The Texas State Historical Association began publication of a historical journal, the Quarterly of the Texas State Historical Association, in July 1897. During more than a century of existence, the Quarterly has established itself as an important venue for the promotion and understanding of Texas history. Throughout the journal’s history, its editors sought to ensure the state’s past is understood in broad contexts (as reflected in the name Southwestern Historical Quarterly) that do not end at its borders.
George P. Garrison, the first editor, served until his death on July 3, 1910. Garrison was the first in a long line of editors who were scholars of Texas history on the faculty in the history department at the University of Texas at Austin. Shortly after Garrison’s death, Eugene C. Barker, who had become associate editor with the issuance of Volume 8 (1904–05), became editor. Under the influence of pioneering borderlands scholar Herbert Eugene Bolton, who served as the publication’s associate editor before he accepted a job at the University of California in 1909, a new name for the publication was approved in March 1912 and took effect with the July 1912 issue, the first number of Volume 15. The editorship remained in Barker's hands until the completion of Volume 40 in April 1937, with Bolton serving as co-editor from Volumes 16 through 40, when the executive council named professors Charles W. Hackett, Rudolph L. Biesele, and Walter P. Webb as editors, with Hackett as managing editor. With Volume 43 (1939–40) Webb became editor, and with Volume 46 (1942–43) H. Bailey Carroll joined him as managing editor. Webb resigned in 1946, and Volume 50 (1946–47) appeared under the editorship of Carroll, who served as editor from 1946 to 1966 and was succeeded by Joe B. Frantz at the Association's seventieth annual meeting in 1966. Frantz instituted the use of an illustration on the cover and changed the name of the “Texas Collection,” a section of miscellany started by Webb, to the “Southwestern Collection.” L. Tuffly Ellis became editor in 1977, James Pohl in 1985, and Ron Tyler in 1986. Tyler served as editor until the final issue of Volume 108 (April 2005). Randolph B. Campbell, a professor of history at the University of North Texas, became editor with the inception of Volume 109 (July 2005), a position he held during the Texas State Historical Association’s relocation to Denton (2008–15). Campbell’s tenure as editor ended with the publication of the last issue of Volume 120 (April 2017), by which time the Association had returned to Austin and the University of Texas. The first issue of Volume 121 (July 2017) saw University of Texas history professor Walter L. Buenger assume editorship. Book reviews have appeared in the Quarterly since the beginning of Volume 2 (July 1898), and the publication has listed a book review editor, beginning with Rudolph L. Biesele, since the October 1947 issue (Volume 51, number 2). Articles published in the Quarterly won the Western History Association’s Michael P. Malone Award for the best article, essay, or commentary on state, provincial, or territorial history in North America appearing in a periodical publication in 2001, 2005, and 2015.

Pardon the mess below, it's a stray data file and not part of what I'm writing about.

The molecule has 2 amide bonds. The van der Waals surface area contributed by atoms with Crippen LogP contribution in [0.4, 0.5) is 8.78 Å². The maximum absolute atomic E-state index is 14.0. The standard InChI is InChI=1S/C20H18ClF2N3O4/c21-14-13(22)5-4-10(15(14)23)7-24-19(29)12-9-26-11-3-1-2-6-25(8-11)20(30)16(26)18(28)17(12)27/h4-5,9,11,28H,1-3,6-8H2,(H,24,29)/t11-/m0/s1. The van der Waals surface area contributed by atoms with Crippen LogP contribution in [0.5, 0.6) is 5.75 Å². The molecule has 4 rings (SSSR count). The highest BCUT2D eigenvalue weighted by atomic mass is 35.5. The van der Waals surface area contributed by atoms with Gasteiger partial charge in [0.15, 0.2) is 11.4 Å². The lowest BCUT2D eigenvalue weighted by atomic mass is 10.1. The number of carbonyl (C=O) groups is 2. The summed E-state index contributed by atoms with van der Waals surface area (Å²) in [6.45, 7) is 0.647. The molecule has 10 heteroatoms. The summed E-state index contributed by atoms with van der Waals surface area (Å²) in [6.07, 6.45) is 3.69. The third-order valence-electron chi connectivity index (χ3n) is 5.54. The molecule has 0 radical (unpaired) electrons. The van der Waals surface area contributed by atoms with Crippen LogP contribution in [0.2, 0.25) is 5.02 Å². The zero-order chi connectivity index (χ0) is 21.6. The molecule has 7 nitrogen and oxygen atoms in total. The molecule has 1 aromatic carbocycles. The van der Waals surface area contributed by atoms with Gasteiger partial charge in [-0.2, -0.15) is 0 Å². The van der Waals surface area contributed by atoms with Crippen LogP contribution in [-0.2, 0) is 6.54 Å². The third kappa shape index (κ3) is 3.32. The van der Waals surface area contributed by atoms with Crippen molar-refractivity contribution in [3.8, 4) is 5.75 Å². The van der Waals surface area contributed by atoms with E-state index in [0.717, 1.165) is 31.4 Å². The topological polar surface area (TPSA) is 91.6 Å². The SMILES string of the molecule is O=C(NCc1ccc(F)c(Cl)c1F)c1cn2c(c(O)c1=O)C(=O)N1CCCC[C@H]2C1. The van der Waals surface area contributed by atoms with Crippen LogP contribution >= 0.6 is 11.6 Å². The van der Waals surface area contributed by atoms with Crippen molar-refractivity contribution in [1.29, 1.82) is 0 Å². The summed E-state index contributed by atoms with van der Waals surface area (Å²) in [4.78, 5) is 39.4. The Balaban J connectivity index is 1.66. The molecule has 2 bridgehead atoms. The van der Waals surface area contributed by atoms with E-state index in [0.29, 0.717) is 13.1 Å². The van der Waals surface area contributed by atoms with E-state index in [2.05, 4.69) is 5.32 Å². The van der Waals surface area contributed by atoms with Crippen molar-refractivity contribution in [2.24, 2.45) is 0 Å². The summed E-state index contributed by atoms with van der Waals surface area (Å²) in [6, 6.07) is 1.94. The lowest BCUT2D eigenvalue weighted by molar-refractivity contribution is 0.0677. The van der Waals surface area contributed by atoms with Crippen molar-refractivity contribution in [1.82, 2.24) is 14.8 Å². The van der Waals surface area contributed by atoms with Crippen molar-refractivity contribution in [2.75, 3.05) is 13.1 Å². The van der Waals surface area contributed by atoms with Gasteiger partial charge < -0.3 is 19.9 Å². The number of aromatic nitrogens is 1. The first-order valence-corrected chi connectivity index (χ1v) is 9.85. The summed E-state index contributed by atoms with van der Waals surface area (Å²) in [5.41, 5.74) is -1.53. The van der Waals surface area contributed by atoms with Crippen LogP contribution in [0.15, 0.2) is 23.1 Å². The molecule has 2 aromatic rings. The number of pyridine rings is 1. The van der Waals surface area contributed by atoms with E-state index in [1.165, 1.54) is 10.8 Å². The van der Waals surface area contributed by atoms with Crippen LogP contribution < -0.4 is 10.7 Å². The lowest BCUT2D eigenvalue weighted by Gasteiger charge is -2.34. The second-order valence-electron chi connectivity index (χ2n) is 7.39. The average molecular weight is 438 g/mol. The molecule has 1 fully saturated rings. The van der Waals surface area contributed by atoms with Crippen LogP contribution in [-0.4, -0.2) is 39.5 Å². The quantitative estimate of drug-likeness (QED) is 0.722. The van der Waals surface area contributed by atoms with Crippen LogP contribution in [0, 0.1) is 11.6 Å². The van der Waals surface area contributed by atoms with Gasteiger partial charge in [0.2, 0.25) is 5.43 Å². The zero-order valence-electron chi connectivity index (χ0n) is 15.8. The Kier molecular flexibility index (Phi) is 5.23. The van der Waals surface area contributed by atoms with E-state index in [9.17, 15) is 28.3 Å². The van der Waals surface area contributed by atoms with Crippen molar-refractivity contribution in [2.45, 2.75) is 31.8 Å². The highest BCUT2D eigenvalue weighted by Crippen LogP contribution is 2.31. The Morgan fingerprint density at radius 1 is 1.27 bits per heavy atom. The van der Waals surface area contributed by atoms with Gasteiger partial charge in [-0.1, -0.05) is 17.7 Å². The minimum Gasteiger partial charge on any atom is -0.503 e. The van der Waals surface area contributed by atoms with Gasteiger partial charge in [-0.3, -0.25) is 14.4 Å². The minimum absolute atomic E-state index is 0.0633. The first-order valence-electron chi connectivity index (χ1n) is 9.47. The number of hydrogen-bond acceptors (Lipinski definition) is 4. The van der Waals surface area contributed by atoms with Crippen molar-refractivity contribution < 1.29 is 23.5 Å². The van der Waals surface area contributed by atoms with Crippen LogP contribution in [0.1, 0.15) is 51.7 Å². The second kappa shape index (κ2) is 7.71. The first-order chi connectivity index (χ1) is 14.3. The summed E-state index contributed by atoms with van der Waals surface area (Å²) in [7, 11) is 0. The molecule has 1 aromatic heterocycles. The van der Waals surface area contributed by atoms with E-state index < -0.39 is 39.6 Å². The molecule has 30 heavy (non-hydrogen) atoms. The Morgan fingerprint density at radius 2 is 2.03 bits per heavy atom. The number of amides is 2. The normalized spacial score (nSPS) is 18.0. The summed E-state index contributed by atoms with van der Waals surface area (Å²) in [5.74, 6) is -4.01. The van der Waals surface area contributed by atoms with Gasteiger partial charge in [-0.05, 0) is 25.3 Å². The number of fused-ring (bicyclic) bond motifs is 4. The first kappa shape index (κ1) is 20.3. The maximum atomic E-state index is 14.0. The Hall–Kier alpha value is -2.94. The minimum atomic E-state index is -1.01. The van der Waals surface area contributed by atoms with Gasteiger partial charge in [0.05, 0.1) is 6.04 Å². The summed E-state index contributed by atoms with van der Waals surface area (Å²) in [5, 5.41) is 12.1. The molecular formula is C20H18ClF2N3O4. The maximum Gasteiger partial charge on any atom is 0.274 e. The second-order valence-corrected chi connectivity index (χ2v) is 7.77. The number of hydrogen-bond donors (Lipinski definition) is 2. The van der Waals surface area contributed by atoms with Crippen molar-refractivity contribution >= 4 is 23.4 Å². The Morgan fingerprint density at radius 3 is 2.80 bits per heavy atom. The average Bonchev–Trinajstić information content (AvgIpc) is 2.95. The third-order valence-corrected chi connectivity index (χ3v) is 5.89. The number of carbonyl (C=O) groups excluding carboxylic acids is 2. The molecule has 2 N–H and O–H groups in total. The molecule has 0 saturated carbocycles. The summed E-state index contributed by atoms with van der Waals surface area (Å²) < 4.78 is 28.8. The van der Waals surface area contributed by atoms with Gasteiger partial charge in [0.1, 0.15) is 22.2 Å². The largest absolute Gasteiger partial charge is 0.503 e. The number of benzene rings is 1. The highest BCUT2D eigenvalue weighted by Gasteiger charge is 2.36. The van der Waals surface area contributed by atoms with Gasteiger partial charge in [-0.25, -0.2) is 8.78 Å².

A cumulative index of Volumes 1 through 40 (July 1897-April 1937) was published in 1950. A cumulative index of Volumes 41 through 60 (July 1937-April 1957) was published in 1960. The first fifty-four volumes of the Quarterly were reprinted in 1968. Other indexes for Volumes 60 through 80 were published in 1980 and 1984. The Southwestern Historical Quarterly is offered primarily as benefit of membership of the Texas State Historical Association. Volumes are available electronically through the University of North Texas Libraries’ Portal to Texas History and through institutions subscribing to JSTOR and Project MUSE. Additionally, members can access the Quarterly electronically through the Association’s Digital Library.
Is history important to you?
We need your support because we are a non-profit organization that relies upon contributions from our community in order to record and preserve the history of our state. Every dollar helps.
Richard B. McCaslin, At the Heart of Texas: 100 Years of the Texas State Historical Association, 1897-1997 (Austin: Texas State Historical Association, 2007).
Writers, Authors, Publications, and Literature
Publications, Journals, and Magazines
The following, adapted from the Chicago Manual of Style, 15th edition, is the preferred citation for this entry.
“Southwestern Historical Quarterly,”
Handbook of Texas Online,
accessed August 09, 2022,
Published by the Texas State Historical Association.
All copyrighted materials included within the Handbook of Texas Online are in accordance with Title 17 U.S.C. Section 107 related to Copyright and “Fair Use” for Non-Profit educational institutions, which permits the Texas State Historical Association (TSHA), to utilize copyrighted materials to further scholarship, education, and inform the public. The TSHA makes every effort to conform to the principles of fair use and to comply with copyright law.